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bare life

Italian philosopher Giorgio Agamben's concept for life that has been exposed to what he terms the structure of exception that constitutes contemporary biopower. The term originates in ...

Sculpture

Sculpture   Reference library

James N. Carder

The Bloomsbury Encyclopedia of the American Enlightenment

Reference type:
Subject Reference
Current Version:
2015

...Art, Washington, DC.) Hiram Powers proved successful where Greenough had failed, at least as far as public perception was concerned. Before leaving in 1835 for study in Italy, where he also would remain for the remainder of his life, he sculpted an acclaimed bust portrait of Andrew Jackson draped in a toga, but without bare chest, and chose to realistically depict Jackson’s aged and care-worn face—reportedly at the president’s request—much in the manner of ancient Roman Republican portraiture (Metropolitan Museum of Art). His Greek Slave of 1843 ,...

Constitutions of the States

Constitutions of the States   Reference library

Lawrence M. Friedman

The Bloomsbury Encyclopedia of the American Enlightenment

Reference type:
Subject Reference
Current Version:
2015

...the end of the new century’s first decade. These cases stand in the shadow of the American Enlightenment; together, they mark the liberalizing effect over time of a constitutional commitment to the principle of equality, and to the continuing legitimacy of a judicial check on the bare desire of a majority to single out a political minority for differential treatment. It seems, then, that the past was prologue: borne of Enlightenment values, state constitutions and state courts are, more than 200 years after the ratification of the United States Constitution,...

Politeness

Politeness   Reference library

Jennifer Van Horn

The Bloomsbury Encyclopedia of the American Enlightenment

Reference type:
Subject Reference
Current Version:
2015

...constructed Georgian mansions polite people divided public spaces intended for entertaining visitors from private ones. They also refined the interiors of houses to make them more comfortable and to better accommodate their use as sites for lavish display, covering previously bare walls with wooden paneling and substituting fireplaces surrounded by ornamental plaster work for large brick hearths. The assemblage of material goods, genteel architecture, and decorous bodies that typified eighteenth-century politeness is immortalized in the conversation piece,...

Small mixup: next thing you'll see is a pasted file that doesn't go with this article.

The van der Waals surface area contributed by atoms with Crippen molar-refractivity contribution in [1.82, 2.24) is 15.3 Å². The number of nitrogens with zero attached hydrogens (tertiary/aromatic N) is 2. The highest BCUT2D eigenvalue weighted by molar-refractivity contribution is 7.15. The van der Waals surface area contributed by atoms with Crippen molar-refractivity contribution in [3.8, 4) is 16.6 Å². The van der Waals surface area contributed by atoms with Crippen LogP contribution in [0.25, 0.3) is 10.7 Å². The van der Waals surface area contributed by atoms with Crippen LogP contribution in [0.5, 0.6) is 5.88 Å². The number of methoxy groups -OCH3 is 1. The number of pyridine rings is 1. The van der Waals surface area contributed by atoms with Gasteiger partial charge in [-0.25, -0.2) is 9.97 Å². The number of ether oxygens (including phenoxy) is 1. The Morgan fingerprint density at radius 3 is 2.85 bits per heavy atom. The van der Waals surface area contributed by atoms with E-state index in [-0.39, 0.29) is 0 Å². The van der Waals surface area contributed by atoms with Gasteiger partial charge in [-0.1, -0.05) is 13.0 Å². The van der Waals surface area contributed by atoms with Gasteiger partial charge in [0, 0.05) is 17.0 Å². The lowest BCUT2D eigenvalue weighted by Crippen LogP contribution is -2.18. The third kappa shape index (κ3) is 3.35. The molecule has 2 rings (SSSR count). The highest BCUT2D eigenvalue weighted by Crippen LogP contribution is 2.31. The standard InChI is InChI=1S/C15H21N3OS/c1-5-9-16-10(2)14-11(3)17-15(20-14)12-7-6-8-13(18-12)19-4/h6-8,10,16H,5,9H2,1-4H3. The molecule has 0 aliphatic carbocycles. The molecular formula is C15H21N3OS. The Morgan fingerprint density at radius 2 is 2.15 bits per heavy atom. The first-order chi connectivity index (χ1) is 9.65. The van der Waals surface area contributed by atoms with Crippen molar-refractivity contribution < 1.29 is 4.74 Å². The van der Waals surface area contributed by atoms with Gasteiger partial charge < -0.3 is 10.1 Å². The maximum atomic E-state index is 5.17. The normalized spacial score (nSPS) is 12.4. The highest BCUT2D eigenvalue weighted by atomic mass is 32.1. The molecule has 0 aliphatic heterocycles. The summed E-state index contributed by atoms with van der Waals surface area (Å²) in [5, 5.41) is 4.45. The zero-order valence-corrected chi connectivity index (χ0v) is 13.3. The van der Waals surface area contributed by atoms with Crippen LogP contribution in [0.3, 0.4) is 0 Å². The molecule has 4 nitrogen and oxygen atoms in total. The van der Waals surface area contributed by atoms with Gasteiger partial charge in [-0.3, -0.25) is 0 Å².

Rush, Benjamin

Rush, Benjamin (1746–1813)   Reference library

Nina Reid-Maroney

The Bloomsbury Encyclopedia of the American Enlightenment

Reference type:
Subject Reference
Current Version:
2015

...came to define the Enlightenment’s troubled legacy for women through much of the nineteenth century. Liberal, optimistic, and progressive as his views on race, reform, and education may have been, Rush stumbled on the question of women’s equality. In the process, he laid bare the Enlightenment’s most profound limitations. Although, as his biographers have noted, Rush seldom left Philadelphia once he re-turned from Edinburgh, he positioned himself at the center of Philadelphia’s Enlightenment and wherever possible—through correspondence, publication,...

American Revolution

American Revolution   Reference library

Edward Countryman

The Bloomsbury Encyclopedia of the American Enlightenment

Reference type:
Subject Reference
Current Version:
2015

...the fundamental terms of their existence. Historically, there had been no “People of the United States of America.” Now such a people existed, by an act of reasoned, enlightened self-creation. The United States Constitution contains few remnants of the old order. The bare shape of institutions is deceptive. The presidency might resemble the Crown, the United States Senate might resemble the House of Lords, and the House of Representatives might resemble the House of Commons. But the differences are profound. In the British system the Crown, acting...

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